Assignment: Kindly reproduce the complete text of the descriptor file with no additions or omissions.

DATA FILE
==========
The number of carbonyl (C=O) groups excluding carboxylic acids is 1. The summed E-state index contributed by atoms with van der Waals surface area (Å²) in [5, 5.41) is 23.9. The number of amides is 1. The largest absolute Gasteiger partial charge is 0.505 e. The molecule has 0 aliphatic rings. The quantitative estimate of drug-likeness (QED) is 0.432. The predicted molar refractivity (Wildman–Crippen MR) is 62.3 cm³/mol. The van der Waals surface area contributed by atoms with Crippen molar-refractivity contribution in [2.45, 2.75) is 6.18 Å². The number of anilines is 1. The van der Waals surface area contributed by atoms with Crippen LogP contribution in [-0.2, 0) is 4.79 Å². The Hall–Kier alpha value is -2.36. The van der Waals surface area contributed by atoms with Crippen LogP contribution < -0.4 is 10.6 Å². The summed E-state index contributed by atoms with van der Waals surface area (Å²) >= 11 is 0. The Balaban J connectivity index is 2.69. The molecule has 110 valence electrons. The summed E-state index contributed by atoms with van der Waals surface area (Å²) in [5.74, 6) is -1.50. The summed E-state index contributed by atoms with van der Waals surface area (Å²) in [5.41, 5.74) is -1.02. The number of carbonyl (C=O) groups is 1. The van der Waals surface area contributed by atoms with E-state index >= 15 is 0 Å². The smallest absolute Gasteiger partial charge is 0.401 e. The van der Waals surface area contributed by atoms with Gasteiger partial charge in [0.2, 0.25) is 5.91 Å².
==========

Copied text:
The number of carbonyl (C=O) groups excluding carboxylic acids is 1. The summed E-state index contributed by atoms with van der Waals surface area (Å²) in [5, 5.41) is 23.9. The number of amides is 1. The largest absolute Gasteiger partial charge is 0.505 e. The molecule has 0 aliphatic rings. The quantitative estimate of drug-likeness (QED) is 0.432. The predicted molar refractivity (Wildman–Crippen MR) is 62.3 cm³/mol. The van der Waals surface area contributed by atoms with Crippen molar-refractivity contribution in [2.45, 2.75) is 6.18 Å². The number of anilines is 1. The van der Waals surface area contributed by atoms with Crippen LogP contribution in [-0.2, 0) is 4.79 Å². The Hall–Kier alpha value is -2.36. The van der Waals surface area contributed by atoms with Crippen LogP contribution < -0.4 is 10.6 Å². The summed E-state index contributed by atoms with van der Waals surface area (Å²) >= 11 is 0. The Balaban J connectivity index is 2.69. The molecule has 110 valence electrons. The summed E-state index contributed by atoms with van der Waals surface area (Å²) in [5.74, 6) is -1.50. The summed E-state index contributed by atoms with van der Waals surface area (Å²) in [5.41, 5.74) is -1.02. The number of carbonyl (C=O) groups is 1. The van der Waals surface area contributed by atoms with E-state index >= 15 is 0 Å². The smallest absolute Gasteiger partial charge is 0.401 e. The van der Waals surface area contributed by atoms with Gasteiger partial charge in [0.2, 0.25) is 5.91 Å².